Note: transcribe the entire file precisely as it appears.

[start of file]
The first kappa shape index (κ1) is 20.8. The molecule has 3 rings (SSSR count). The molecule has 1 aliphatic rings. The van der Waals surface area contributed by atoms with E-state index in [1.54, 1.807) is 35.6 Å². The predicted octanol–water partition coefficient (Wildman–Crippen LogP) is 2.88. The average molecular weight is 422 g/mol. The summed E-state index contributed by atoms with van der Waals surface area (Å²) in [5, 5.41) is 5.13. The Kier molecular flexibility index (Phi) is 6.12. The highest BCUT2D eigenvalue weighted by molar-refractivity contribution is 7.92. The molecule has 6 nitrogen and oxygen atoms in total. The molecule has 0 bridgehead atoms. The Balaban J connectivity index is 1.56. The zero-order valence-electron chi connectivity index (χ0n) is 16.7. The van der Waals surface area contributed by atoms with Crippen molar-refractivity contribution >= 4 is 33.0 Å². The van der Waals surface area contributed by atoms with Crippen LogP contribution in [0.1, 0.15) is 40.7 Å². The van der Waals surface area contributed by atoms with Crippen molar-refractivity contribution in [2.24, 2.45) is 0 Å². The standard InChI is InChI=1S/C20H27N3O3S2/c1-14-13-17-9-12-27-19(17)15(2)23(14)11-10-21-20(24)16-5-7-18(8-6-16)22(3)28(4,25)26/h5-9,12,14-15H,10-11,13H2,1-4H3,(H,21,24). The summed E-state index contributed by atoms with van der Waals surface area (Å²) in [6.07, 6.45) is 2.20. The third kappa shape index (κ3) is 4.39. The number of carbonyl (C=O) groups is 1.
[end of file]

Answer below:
The first kappa shape index (κ1) is 20.8. The molecule has 3 rings (SSSR count). The molecule has 1 aliphatic rings. The van der Waals surface area contributed by atoms with E-state index in [1.54, 1.807) is 35.6 Å². The predicted octanol–water partition coefficient (Wildman–Crippen LogP) is 2.88. The average molecular weight is 422 g/mol. The summed E-state index contributed by atoms with van der Waals surface area (Å²) in [5, 5.41) is 5.13. The Kier molecular flexibility index (Phi) is 6.12. The highest BCUT2D eigenvalue weighted by molar-refractivity contribution is 7.92. The molecule has 6 nitrogen and oxygen atoms in total. The molecule has 0 bridgehead atoms. The Balaban J connectivity index is 1.56. The zero-order valence-electron chi connectivity index (χ0n) is 16.7. The van der Waals surface area contributed by atoms with Crippen molar-refractivity contribution >= 4 is 33.0 Å². The van der Waals surface area contributed by atoms with Crippen LogP contribution in [0.1, 0.15) is 40.7 Å². The van der Waals surface area contributed by atoms with Crippen molar-refractivity contribution in [2.24, 2.45) is 0 Å². The standard InChI is InChI=1S/C20H27N3O3S2/c1-14-13-17-9-12-27-19(17)15(2)23(14)11-10-21-20(24)16-5-7-18(8-6-16)22(3)28(4,25)26/h5-9,12,14-15H,10-11,13H2,1-4H3,(H,21,24). The summed E-state index contributed by atoms with van der Waals surface area (Å²) in [6.07, 6.45) is 2.20. The third kappa shape index (κ3) is 4.39. The number of carbonyl (C=O) groups is 1.